The shock wave from Monday's natural gas blast rattled homes and buildings in Plymouth and could be heard more than 20 miles away in Oregon.
Some residents watched flames near a 90-foot-tall storage tank shoot 30 feet into the air, sending plumes of black smoke drifting into the morning sky.
Dawn Wellam thought a train had crashed on the tracks near her home on Blue Sky Road, overlooking the plant.
"It was a very loud boom. Just like something blew (up)," Wellam said. "We looked at the train tracks to see if it came from there. We thought it could have been an earthquake."
Ambulances and fire trucks raced toward the plant as neighbors in the small town of about 300 began to file out of their houses for a better look.
Don DuBois stood in the Agate Acres RV Park near the plant, as the smell of natural gas spread through the town and crews worked to put out the flames, he said.
"We thought something blew up in the trailer park," he said. "Then, all you see is this black smoke rising."
Emergency crews walked door to door, notifying residents they had to leave immediately because of the danger of another, larger explosion.
Residents scrambled to gather belongings to toss in their cars and trucks. Some grabbed prepared emergency bags while others fled with just the clothes on their backs.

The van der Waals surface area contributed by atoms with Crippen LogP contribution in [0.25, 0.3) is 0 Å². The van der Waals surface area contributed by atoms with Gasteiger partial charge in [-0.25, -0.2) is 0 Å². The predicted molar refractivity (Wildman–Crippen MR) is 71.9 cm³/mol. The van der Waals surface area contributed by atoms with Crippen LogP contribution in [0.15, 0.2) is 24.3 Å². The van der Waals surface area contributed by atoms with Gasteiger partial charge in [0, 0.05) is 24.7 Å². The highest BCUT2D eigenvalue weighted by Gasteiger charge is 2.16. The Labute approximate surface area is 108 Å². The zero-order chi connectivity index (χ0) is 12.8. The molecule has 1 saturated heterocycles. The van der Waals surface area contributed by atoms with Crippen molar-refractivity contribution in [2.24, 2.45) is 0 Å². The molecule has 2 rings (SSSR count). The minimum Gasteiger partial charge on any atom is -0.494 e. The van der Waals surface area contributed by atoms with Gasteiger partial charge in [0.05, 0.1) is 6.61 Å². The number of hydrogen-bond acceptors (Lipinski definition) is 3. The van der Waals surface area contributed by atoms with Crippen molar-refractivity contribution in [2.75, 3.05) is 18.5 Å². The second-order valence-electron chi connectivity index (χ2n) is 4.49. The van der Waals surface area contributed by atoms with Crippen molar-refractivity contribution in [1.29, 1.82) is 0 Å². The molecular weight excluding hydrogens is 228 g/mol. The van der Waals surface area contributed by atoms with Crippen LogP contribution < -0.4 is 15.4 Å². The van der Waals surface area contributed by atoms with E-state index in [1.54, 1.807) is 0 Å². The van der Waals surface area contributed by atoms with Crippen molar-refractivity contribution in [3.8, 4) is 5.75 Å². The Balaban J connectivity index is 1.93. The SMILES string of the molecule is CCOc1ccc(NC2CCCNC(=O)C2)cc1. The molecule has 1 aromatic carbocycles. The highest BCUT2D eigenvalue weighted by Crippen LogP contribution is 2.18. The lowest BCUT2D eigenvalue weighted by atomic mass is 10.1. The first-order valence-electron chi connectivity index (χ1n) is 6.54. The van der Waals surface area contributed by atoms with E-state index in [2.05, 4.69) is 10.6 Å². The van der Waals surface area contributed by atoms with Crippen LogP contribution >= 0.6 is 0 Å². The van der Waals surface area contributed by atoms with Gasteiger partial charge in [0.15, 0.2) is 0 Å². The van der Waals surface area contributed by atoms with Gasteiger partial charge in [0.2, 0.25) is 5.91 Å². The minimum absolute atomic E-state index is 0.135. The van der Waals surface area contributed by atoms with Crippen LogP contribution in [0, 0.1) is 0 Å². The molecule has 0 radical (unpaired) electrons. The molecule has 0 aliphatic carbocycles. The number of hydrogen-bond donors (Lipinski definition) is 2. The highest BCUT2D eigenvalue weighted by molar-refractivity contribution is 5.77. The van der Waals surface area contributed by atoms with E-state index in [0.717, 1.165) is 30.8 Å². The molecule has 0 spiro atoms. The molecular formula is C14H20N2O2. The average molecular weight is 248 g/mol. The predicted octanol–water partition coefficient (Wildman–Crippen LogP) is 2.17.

Officials had no answer for when residents would be allowed back. People were told to leave as quickly as possible and head to the Umatilla County Fairgrounds in Hermiston.
"I went off without my medication," said Sharon Gray, who lives near the plant. "All I grabbed was two blankets, my dogs and some dog food."
About 20 cars lined the fences inside the fairgrounds Monday as neighbors sipped from water bottles and ate lunches provided by the American Red Cross.
The Red Cross set up a shelter at the fairgrounds Monday night and fed those who chose to stay. Residents were not expected to be allowed back into their homes until at least Tuesday.
Some volunteers from the Tri-City chapter of the Red Cross traveled into Oregon to help residents, said Peggy Hoggarth, executive director.
Many residents were shaken after the blast but relieved that the incident wasn't worse, they said.
They are aware of the risks involved with living next to the plant and the potential for a catastrophic explosion, but most said they felt safe continuing to live in the rural farming community.
"They do a good job of maintenance and having safety precautions in place," said Ralph Schrattenholzer, who lives on Christy Road, next to the plant. "At the end of the day (Tuesday's incident) is not as big of a deal as it feels. But the potential is there."
-- Tyler Richardson: 582-1556; email@example.com; Twitter: @Ty_richardson